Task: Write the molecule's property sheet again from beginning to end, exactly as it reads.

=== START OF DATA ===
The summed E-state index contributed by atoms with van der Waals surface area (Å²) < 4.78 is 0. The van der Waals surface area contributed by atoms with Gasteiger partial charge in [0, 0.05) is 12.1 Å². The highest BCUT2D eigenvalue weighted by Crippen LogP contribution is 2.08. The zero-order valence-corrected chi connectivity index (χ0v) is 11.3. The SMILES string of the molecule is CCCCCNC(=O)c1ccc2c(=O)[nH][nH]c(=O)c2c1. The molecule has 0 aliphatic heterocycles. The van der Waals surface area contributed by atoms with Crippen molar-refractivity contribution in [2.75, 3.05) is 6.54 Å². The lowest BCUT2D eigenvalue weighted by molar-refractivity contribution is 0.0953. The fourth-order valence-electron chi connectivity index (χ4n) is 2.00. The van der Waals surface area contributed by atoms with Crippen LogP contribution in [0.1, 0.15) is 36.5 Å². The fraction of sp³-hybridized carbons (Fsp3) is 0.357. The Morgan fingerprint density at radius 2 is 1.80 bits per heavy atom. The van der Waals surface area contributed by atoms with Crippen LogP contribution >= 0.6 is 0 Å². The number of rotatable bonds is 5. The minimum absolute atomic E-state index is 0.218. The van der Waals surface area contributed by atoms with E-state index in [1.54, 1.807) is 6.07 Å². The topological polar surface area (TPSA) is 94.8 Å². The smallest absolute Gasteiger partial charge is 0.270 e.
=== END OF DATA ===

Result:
The summed E-state index contributed by atoms with van der Waals surface area (Å²) < 4.78 is 0. The van der Waals surface area contributed by atoms with Gasteiger partial charge in [0, 0.05) is 12.1 Å². The highest BCUT2D eigenvalue weighted by Crippen LogP contribution is 2.08. The zero-order valence-corrected chi connectivity index (χ0v) is 11.3. The SMILES string of the molecule is CCCCCNC(=O)c1ccc2c(=O)[nH][nH]c(=O)c2c1. The molecule has 0 aliphatic heterocycles. The van der Waals surface area contributed by atoms with Crippen molar-refractivity contribution in [2.75, 3.05) is 6.54 Å². The lowest BCUT2D eigenvalue weighted by molar-refractivity contribution is 0.0953. The fourth-order valence-electron chi connectivity index (χ4n) is 2.00. The van der Waals surface area contributed by atoms with Crippen LogP contribution in [0.1, 0.15) is 36.5 Å². The fraction of sp³-hybridized carbons (Fsp3) is 0.357. The Morgan fingerprint density at radius 2 is 1.80 bits per heavy atom. The van der Waals surface area contributed by atoms with Crippen LogP contribution >= 0.6 is 0 Å². The number of rotatable bonds is 5. The minimum absolute atomic E-state index is 0.218. The van der Waals surface area contributed by atoms with E-state index in [1.54, 1.807) is 6.07 Å². The topological polar surface area (TPSA) is 94.8 Å². The smallest absolute Gasteiger partial charge is 0.270 e.